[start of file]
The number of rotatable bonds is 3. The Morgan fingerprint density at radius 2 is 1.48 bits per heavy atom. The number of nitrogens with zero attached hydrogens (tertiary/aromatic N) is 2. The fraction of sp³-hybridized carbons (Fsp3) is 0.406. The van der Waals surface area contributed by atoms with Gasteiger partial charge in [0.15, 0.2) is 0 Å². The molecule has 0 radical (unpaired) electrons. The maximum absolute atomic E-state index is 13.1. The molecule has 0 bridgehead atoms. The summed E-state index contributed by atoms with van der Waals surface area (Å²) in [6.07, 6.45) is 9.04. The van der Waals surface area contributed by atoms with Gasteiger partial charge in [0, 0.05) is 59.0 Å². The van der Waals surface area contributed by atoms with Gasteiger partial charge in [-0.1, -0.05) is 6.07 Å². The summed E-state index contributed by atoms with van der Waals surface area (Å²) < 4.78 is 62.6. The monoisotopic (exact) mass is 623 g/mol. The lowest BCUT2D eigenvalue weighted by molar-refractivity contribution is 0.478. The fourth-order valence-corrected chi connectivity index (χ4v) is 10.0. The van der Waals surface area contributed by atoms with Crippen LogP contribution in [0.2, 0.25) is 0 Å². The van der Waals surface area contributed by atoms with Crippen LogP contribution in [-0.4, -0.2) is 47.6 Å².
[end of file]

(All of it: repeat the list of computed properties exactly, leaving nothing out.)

The number of rotatable bonds is 3. The Morgan fingerprint density at radius 2 is 1.48 bits per heavy atom. The number of nitrogens with zero attached hydrogens (tertiary/aromatic N) is 2. The fraction of sp³-hybridized carbons (Fsp3) is 0.406. The van der Waals surface area contributed by atoms with Gasteiger partial charge in [0.15, 0.2) is 0 Å². The molecule has 0 radical (unpaired) electrons. The maximum absolute atomic E-state index is 13.1. The molecule has 0 bridgehead atoms. The summed E-state index contributed by atoms with van der Waals surface area (Å²) in [6.07, 6.45) is 9.04. The van der Waals surface area contributed by atoms with Gasteiger partial charge in [0, 0.05) is 59.0 Å². The van der Waals surface area contributed by atoms with Gasteiger partial charge in [-0.1, -0.05) is 6.07 Å². The summed E-state index contributed by atoms with van der Waals surface area (Å²) < 4.78 is 62.6. The monoisotopic (exact) mass is 623 g/mol. The lowest BCUT2D eigenvalue weighted by molar-refractivity contribution is 0.478. The fourth-order valence-corrected chi connectivity index (χ4v) is 10.0. The van der Waals surface area contributed by atoms with Crippen LogP contribution in [0.2, 0.25) is 0 Å². The van der Waals surface area contributed by atoms with Crippen LogP contribution in [-0.4, -0.2) is 47.6 Å².